For the 19th year, the Commodores Club of the Newport Chamber of Commerce hosted its Fire and Lifeguard Appreciation Dinner last week at the Marriott Hotel, Fashion Island.
The sold-out event aimed to “recognize and honor not only the special honorees, but the entire Fire and Lifeguard Department,” said Steve Rosansky, Chamber president and CEO.
Newport Beach Fire Department Chief Scott Poster provided a fact-filled review of the department, highlighting the round-the-clock lifesaving work by only 38 full-time firefighters assigned to the city’s eight fire stations, as well as the 12 full time and three part time professional lifeguards whose efforts are bolstered by 200 seasonal guards that man 38 lifeguard towers, 10 patrol units and three rescue boats.
In total, he said, the department responded to more than 11,000 calls, 315 of which were fires. Lifeguards made more than 4,000 ocean rescues and attended to 2,700 medical emergencies. Fire inspectors conducted more than 1,300 inspections.
“Sitting among you tonight are some of the highest trained professionals in the business, which go over and beyond every day under any circumstance in any situation,” Poster said, prior to introducing the department’s three main award winners.
Seasonal Lifeguard of the Year honoree Alex Brandt grew up in Irvine, and spent most weekends surfing in Newport with his father. He still had time to become an Eagle Scout, and graduated cum laude with a bachelor’s degree in architecture from Cal Poly San Luis Obisbo. Brandt has worked as a seasonal lifeguard in Newport since 2007, having also won Division II Lifeguard of the Year in 2008, and Division IV Lifeguard of the year in 2013.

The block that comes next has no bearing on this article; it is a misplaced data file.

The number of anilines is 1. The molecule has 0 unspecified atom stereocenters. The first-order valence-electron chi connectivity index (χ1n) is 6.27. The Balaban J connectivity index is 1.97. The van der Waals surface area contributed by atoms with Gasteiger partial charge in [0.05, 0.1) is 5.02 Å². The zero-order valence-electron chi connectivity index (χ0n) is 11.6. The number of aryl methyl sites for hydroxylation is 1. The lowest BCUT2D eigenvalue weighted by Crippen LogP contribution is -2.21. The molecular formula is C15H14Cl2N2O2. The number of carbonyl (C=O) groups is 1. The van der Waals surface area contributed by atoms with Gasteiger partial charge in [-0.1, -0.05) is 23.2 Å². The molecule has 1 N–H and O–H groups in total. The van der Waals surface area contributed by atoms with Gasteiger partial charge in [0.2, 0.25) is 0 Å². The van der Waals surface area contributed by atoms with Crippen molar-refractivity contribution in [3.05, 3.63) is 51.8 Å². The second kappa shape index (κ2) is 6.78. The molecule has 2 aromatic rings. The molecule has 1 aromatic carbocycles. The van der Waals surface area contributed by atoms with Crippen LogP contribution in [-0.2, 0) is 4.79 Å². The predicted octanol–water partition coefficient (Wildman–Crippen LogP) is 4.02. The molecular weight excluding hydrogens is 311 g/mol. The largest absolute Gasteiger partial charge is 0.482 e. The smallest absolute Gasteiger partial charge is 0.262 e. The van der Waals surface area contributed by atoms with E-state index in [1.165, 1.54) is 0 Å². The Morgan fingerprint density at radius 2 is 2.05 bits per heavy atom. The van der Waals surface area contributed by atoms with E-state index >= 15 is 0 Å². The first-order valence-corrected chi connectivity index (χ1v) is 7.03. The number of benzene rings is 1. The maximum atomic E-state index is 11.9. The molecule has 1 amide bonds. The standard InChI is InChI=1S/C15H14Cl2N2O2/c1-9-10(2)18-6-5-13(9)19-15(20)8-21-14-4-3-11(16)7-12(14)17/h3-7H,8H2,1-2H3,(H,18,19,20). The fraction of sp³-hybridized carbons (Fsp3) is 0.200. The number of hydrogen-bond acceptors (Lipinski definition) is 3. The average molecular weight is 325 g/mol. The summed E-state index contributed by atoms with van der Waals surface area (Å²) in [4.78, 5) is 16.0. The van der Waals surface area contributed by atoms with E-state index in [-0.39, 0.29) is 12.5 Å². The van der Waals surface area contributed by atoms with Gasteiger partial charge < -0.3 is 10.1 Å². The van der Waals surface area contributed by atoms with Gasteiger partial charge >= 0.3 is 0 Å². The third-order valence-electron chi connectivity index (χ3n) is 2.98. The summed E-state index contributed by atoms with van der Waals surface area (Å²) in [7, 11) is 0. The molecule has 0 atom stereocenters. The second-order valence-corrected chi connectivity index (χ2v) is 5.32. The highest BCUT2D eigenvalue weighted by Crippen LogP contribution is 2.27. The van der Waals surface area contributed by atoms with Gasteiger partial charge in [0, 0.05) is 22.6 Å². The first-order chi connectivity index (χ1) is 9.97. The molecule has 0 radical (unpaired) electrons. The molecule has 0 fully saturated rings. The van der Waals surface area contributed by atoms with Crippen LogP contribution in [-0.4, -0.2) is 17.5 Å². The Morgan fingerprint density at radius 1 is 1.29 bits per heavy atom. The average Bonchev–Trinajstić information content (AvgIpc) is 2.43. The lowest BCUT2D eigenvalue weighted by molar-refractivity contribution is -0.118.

Lifeguard Supervisor of the Year Brian O’Rourke attended Orange Coast College, where he played water polo for two years. The team’s assistant coach, retired Fire Capt. Brent Ranek, suggested that O’Rourke try out for the lifeguard service. He was assigned to rescue boats in 1989, then promoted to boat supervisor in 1994. In 2014, O’Rourke became the training captain, which included coordinating and supervising the city’s Junior Lifeguard Program.
Firefighter of the year, Jeremiah Martin, “was not voted Firefighter of the Year based on formal achievements or accomplishments,” Chief Poster said. “He was voted by his peers because of his character, attitude, positive encouragement towards others, integrity and kind-heartedness.”
Poster emphasized Martin’s willingness to take on any challenge or situation, saying he was “a true utility player,” who can work in the firefighter rank, paramedic rank and engineer rank. Beyond the fire service, Martin serves as a Sunday school teacher and volunteers at church.